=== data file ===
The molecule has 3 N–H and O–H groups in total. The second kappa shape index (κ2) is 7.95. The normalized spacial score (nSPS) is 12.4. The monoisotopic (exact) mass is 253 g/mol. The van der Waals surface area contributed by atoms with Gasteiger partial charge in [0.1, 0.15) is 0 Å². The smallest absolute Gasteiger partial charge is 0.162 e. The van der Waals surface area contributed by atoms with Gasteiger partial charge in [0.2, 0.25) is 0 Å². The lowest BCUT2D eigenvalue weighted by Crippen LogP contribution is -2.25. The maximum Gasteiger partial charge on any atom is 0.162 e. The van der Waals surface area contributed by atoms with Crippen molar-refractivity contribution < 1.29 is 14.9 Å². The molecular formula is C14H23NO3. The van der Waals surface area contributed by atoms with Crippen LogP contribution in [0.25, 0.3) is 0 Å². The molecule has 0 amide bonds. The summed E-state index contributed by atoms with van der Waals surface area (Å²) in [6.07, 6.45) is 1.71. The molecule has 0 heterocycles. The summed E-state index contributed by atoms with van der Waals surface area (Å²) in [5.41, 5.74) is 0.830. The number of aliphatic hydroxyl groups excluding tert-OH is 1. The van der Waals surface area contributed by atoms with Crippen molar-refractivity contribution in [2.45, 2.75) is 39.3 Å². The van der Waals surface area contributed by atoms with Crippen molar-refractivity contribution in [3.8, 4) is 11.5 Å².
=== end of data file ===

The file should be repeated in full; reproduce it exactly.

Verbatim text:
The molecule has 3 N–H and O–H groups in total. The second kappa shape index (κ2) is 7.95. The normalized spacial score (nSPS) is 12.4. The monoisotopic (exact) mass is 253 g/mol. The van der Waals surface area contributed by atoms with Gasteiger partial charge in [0.1, 0.15) is 0 Å². The smallest absolute Gasteiger partial charge is 0.162 e. The van der Waals surface area contributed by atoms with Gasteiger partial charge in [0.2, 0.25) is 0 Å². The lowest BCUT2D eigenvalue weighted by Crippen LogP contribution is -2.25. The maximum Gasteiger partial charge on any atom is 0.162 e. The van der Waals surface area contributed by atoms with Crippen molar-refractivity contribution < 1.29 is 14.9 Å². The molecular formula is C14H23NO3. The van der Waals surface area contributed by atoms with Crippen LogP contribution in [0.25, 0.3) is 0 Å². The molecule has 0 amide bonds. The summed E-state index contributed by atoms with van der Waals surface area (Å²) in [6.07, 6.45) is 1.71. The molecule has 0 heterocycles. The summed E-state index contributed by atoms with van der Waals surface area (Å²) in [5.41, 5.74) is 0.830. The number of aliphatic hydroxyl groups excluding tert-OH is 1. The van der Waals surface area contributed by atoms with Crippen molar-refractivity contribution in [2.45, 2.75) is 39.3 Å². The van der Waals surface area contributed by atoms with Crippen molar-refractivity contribution in [3.8, 4) is 11.5 Å².